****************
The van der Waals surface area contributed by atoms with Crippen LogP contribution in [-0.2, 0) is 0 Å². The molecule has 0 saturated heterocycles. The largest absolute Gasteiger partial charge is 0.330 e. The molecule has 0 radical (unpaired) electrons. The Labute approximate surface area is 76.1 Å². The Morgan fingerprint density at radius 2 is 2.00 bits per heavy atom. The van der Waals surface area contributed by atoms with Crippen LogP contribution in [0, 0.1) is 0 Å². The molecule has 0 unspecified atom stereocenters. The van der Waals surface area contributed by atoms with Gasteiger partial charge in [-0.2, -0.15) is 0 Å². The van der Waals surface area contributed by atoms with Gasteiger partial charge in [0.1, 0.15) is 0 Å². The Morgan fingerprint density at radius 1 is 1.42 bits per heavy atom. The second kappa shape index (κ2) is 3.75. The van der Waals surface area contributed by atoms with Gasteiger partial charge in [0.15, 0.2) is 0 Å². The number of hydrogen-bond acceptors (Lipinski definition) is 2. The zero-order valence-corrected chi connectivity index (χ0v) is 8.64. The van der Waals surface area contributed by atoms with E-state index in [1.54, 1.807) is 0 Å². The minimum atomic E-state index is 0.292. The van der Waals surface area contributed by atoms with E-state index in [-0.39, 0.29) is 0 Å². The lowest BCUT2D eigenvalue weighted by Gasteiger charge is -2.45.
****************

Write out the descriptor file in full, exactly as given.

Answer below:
The van der Waals surface area contributed by atoms with Crippen LogP contribution in [-0.2, 0) is 0 Å². The molecule has 0 saturated heterocycles. The largest absolute Gasteiger partial charge is 0.330 e. The molecule has 0 radical (unpaired) electrons. The Labute approximate surface area is 76.1 Å². The Morgan fingerprint density at radius 2 is 2.00 bits per heavy atom. The van der Waals surface area contributed by atoms with Crippen LogP contribution in [0, 0.1) is 0 Å². The molecule has 0 unspecified atom stereocenters. The van der Waals surface area contributed by atoms with Gasteiger partial charge in [-0.2, -0.15) is 0 Å². The van der Waals surface area contributed by atoms with Gasteiger partial charge in [0.1, 0.15) is 0 Å². The Morgan fingerprint density at radius 1 is 1.42 bits per heavy atom. The second kappa shape index (κ2) is 3.75. The van der Waals surface area contributed by atoms with Gasteiger partial charge in [0.15, 0.2) is 0 Å². The number of hydrogen-bond acceptors (Lipinski definition) is 2. The zero-order valence-corrected chi connectivity index (χ0v) is 8.64. The van der Waals surface area contributed by atoms with E-state index in [1.54, 1.807) is 0 Å². The minimum atomic E-state index is 0.292. The van der Waals surface area contributed by atoms with E-state index in [-0.39, 0.29) is 0 Å². The lowest BCUT2D eigenvalue weighted by Gasteiger charge is -2.45.